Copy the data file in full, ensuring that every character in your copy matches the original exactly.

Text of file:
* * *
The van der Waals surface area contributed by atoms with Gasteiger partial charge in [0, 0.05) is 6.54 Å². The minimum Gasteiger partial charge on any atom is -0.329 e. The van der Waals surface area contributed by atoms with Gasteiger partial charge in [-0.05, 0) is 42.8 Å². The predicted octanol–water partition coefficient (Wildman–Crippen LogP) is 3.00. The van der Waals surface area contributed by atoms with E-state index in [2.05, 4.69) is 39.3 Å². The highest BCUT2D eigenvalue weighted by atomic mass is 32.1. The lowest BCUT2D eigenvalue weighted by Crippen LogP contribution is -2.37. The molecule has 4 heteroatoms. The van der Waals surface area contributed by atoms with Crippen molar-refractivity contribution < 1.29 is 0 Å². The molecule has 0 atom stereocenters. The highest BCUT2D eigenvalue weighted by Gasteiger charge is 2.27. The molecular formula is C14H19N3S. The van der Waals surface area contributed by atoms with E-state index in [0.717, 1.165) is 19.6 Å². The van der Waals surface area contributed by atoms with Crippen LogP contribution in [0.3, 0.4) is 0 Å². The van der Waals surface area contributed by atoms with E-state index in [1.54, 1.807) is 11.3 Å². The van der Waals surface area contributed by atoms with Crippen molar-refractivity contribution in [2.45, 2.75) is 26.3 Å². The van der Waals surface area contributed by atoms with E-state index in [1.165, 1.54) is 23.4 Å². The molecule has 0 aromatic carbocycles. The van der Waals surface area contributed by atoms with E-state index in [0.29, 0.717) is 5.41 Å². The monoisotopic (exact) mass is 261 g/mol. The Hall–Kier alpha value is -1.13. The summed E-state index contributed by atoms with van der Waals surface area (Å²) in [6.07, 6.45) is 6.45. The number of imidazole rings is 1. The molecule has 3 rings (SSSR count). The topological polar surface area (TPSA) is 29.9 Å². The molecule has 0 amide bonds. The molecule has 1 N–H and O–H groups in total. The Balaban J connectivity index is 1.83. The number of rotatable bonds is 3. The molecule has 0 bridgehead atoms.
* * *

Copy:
The van der Waals surface area contributed by atoms with Gasteiger partial charge in [0, 0.05) is 6.54 Å². The minimum Gasteiger partial charge on any atom is -0.329 e. The van der Waals surface area contributed by atoms with Gasteiger partial charge in [-0.05, 0) is 42.8 Å². The predicted octanol–water partition coefficient (Wildman–Crippen LogP) is 3.00. The van der Waals surface area contributed by atoms with E-state index in [2.05, 4.69) is 39.3 Å². The highest BCUT2D eigenvalue weighted by atomic mass is 32.1. The lowest BCUT2D eigenvalue weighted by Crippen LogP contribution is -2.37. The molecule has 4 heteroatoms. The van der Waals surface area contributed by atoms with Crippen molar-refractivity contribution < 1.29 is 0 Å². The molecule has 0 atom stereocenters. The highest BCUT2D eigenvalue weighted by Gasteiger charge is 2.27. The molecular formula is C14H19N3S. The van der Waals surface area contributed by atoms with E-state index in [0.717, 1.165) is 19.6 Å². The van der Waals surface area contributed by atoms with Crippen LogP contribution in [0.3, 0.4) is 0 Å². The van der Waals surface area contributed by atoms with E-state index in [1.54, 1.807) is 11.3 Å². The van der Waals surface area contributed by atoms with Crippen molar-refractivity contribution in [2.45, 2.75) is 26.3 Å². The van der Waals surface area contributed by atoms with E-state index in [1.165, 1.54) is 23.4 Å². The molecule has 0 aromatic carbocycles. The van der Waals surface area contributed by atoms with E-state index in [0.29, 0.717) is 5.41 Å². The monoisotopic (exact) mass is 261 g/mol. The Hall–Kier alpha value is -1.13. The summed E-state index contributed by atoms with van der Waals surface area (Å²) in [6.07, 6.45) is 6.45. The number of imidazole rings is 1. The molecule has 3 rings (SSSR count). The topological polar surface area (TPSA) is 29.9 Å². The molecule has 0 amide bonds. The molecule has 1 N–H and O–H groups in total. The Balaban J connectivity index is 1.83. The number of rotatable bonds is 3. The molecule has 0 bridgehead atoms.